By using this site, you agree to our updated Privacy Policy and our Terms of Use. Manage your Cookies Settings.
429,117 Members | 1,714 Online
Bytes IT Community
+ Ask a Question
Need help? Post your question and get tips & solutions from a community of 429,117 IT Pros & Developers. It's quick & easy.

Url encoding issue; + v. %2B

P: n/a
I've encountered an interesting issue regarding Url encoding that I'm
hopeful someone can shed some light on.

I have some vanity Url's that have to contain filename content, using the
file naming rules of the Windows file system. Because spaces are plus (+)
signs are permitted in Windows filenames, I might have a file called;

"test+test test.txt"

And the vanity Url that references it might be something like;

http://yadda/getfile/test+test test.txt

To avoid Url problems, I encode the filename portion of the vanity Url using
Server.UrlEncode () and I get...

http://yadda/getfile/test%2Btest+test.txt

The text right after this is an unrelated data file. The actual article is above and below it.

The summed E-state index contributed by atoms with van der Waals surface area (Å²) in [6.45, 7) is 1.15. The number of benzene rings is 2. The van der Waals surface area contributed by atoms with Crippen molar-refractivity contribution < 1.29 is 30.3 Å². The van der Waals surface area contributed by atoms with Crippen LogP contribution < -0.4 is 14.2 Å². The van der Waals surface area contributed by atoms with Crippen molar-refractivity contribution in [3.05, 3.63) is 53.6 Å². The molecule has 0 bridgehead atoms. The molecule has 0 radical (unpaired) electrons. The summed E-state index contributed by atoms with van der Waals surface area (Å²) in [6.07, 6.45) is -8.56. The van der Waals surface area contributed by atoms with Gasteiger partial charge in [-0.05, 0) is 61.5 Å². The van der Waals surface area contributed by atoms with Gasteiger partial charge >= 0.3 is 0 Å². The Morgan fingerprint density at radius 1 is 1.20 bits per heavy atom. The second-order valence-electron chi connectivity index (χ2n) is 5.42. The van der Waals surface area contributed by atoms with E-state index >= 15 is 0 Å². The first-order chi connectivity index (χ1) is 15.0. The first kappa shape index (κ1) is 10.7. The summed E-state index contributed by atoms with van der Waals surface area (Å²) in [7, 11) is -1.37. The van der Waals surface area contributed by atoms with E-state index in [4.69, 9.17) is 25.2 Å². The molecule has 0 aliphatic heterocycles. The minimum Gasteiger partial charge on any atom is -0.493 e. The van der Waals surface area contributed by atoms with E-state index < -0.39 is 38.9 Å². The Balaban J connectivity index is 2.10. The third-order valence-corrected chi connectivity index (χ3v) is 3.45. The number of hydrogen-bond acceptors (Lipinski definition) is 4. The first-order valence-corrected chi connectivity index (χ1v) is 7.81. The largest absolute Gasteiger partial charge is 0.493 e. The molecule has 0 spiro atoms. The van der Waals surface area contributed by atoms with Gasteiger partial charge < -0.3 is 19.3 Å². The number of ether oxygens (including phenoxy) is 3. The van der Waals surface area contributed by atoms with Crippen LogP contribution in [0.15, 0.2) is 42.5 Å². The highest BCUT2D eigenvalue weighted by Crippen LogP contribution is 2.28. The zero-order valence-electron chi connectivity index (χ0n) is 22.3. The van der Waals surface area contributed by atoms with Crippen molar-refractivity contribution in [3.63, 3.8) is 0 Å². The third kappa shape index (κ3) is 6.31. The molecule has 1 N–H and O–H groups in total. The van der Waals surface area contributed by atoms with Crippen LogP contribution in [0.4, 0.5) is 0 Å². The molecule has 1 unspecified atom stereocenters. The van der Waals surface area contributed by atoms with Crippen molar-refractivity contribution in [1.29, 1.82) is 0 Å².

Looking good so far, but in my HttpModule I run into a serious issue; the
Url value that I get through Request.RawUrl appears with the %2B translated,
as follows...

http://yadda/getfile/test+test+test.txt

This means that I can't distinguish between plus signs and spaces. When I
decode, I get;

http://yadda/getfile/test test test.txt

Which makes it impossible for me to locate the file the user has requested.

I've tested this many times, refreshing, viewing the results in trace.axd,
and the problem is very consistent. I can see the %2B in the Url bar, but
it's being decoded before the value is stored in Request.RawUrl. None of
the other header variables (as perused in trace.axd) show the %2B either.

I haven't isolated the location of the problem yet; it's somewhere between
the Internet Explorer Url bar and the start of execution of my HttpModule.
The problem might be IE6, or IIS, or .NET; I'm hopeful that someone already
knows the answer before I have to put on the hardhat and go spelunking.

Also while I'd like to understand it, I'm more immediately concerned about a
solution, so ideas are welcome. Clearly, I'd like to avoid my own
additional encoding scheme if I can avoid it...

Many thanks.